Hundreds of South and North Koreans torn apart by the 1950-53 Korean War met for the first time in over six decades in a tearful, long-dreamed-of family reunion on Monday.
Eighty-nine South Koreans mostly in their 70s and older met about 180 long-separated relatives living in North Korea at Mount Kumgang, a scenic resort on the North's east coast.
The meeting, which started at around 3 p.m., is the first session of reunions planned during their three-day stay in the North. The families are to meet on six occasions for a combined 11 hours during the reunion event that will end Wednesday.
The South Koreans left for the venue in buses early in the morning from Sokcho, a town in northeastern South Korea, where they spent the night. Some were so frail that they were in wheelchairs or supported by accompanying family members when they boarded the buses.
Many of them waited in the hotel lobby way ahead of schedule for the departure.
"I slept before 9 p.m. last night and woke up at around 3 in the morning," said Shin Jong-ho, 70, one of the elderly persons. "I feel okay now with no health problems. I hope that things continue like this when I arrive there."
The first session is to be followed by their meeting again at a dinner hosted by the North Korean side.
On their second day, they are scheduled to meet in the morning and have lunch together in their rooms, the first time for separated families to have such a private meeting since the reunion event started.
The South Korean participants are mostly in their 70s and 80s, with a 101-year-old man the oldest among them.
As many participants are elderly, reunions between parents and sons and daughters are rare. Most cases are meetings among cousins, nieces or nephews.
The government has dispatched around 30 medical staff to the venue to brace for any emergency cases among the participants.
In subsequent reunions planned to take place from Friday to Sunday, 83 North Koreans will also meet family members found to be alive in the South.
The family reunions are a follow-up on an agreement the leaders of South and North Korea reached in April to address humanitarian issues arising from nearly seven decades of division caused by the Korean War.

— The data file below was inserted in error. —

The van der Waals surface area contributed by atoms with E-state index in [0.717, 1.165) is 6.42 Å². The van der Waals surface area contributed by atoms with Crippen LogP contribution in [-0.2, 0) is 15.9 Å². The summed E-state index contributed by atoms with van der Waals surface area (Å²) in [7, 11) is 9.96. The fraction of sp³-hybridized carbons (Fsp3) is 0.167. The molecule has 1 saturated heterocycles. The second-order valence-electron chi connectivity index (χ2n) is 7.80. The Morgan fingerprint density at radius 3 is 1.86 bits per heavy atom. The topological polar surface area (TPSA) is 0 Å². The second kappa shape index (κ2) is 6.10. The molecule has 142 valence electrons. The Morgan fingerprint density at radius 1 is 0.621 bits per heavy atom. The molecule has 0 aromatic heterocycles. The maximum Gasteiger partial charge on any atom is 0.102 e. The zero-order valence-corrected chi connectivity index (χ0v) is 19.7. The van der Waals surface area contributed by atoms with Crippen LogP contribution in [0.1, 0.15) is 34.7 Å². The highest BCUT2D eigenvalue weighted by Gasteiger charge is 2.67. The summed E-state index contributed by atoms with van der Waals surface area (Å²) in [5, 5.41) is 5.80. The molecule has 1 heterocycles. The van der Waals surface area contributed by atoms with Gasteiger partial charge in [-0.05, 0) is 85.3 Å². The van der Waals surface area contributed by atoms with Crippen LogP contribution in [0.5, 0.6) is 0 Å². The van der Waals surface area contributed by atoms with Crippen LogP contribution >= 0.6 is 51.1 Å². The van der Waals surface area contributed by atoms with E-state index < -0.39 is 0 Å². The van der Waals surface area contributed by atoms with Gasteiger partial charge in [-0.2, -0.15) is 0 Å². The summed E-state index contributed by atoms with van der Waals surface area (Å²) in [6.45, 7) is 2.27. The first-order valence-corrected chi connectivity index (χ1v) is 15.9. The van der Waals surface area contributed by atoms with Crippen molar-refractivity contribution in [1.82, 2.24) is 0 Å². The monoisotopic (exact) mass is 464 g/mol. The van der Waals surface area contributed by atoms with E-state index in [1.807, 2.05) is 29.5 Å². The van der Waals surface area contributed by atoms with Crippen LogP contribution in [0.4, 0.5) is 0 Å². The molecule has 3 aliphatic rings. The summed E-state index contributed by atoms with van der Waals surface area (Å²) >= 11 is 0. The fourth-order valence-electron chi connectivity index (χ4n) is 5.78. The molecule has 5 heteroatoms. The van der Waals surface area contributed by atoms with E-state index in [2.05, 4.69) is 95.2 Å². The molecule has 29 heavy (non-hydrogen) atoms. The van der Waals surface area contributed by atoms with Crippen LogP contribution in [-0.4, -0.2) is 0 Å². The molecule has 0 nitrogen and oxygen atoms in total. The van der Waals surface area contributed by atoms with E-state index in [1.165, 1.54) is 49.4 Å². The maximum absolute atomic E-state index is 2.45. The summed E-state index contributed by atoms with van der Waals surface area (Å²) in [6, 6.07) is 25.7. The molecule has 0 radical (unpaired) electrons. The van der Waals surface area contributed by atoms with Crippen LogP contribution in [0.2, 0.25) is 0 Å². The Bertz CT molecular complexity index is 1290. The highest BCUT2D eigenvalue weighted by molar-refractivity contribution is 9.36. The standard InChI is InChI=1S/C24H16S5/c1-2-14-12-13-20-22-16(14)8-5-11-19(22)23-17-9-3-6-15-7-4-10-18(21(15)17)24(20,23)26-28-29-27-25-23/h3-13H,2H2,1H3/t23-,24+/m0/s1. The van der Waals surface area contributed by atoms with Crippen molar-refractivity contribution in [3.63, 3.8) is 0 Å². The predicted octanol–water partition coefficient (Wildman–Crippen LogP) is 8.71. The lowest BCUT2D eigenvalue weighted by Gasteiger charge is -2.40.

The event came amid a thaw in relations between the two Koreas after a yearslong hiatus and tensions heightened by the North's continued pursuit of nuclear and missile programs.
Inter-Korean relations have been improving in a dramatic way since earlier this year when North Korean leader Kim Jong-un offered an olive branch to send his athletes and a delegation to the Winter Olympics that South Korea hosted in March.
The two Koreas have resumed cross-border talks ever since amid a growing sense of peace which culminated in historic summits. Their leaders are expected to meet again in Pyongyang next month.
During the April summit in particular, they agreed to work toward the "complete" denuclearization of the Korean Peninsula, halt hostile acts and expand long-frozen exchanges and cooperation.
The denuclearization process, however, has been stalemated recently as the United States and North Korea appear to be at odds over how and at what speed the North should relinquish its nuclear weapons program.
Those separated families have been deemed as major victims of the longstanding division and heightened tensions on the Korean Peninsula.
This week's family reunions come nearly three years after such an event was last held in October 2015.
The two Koreas have organized 20 rounds of face-to-face family reunions since the first-ever inter-Korean summit in 2000. Some 57,000 South Koreans are waiting to be reunited with their families who might be living in the North.
The two Koreas technically remain at war as the Korean War ended with an armistice, not a peace treaty.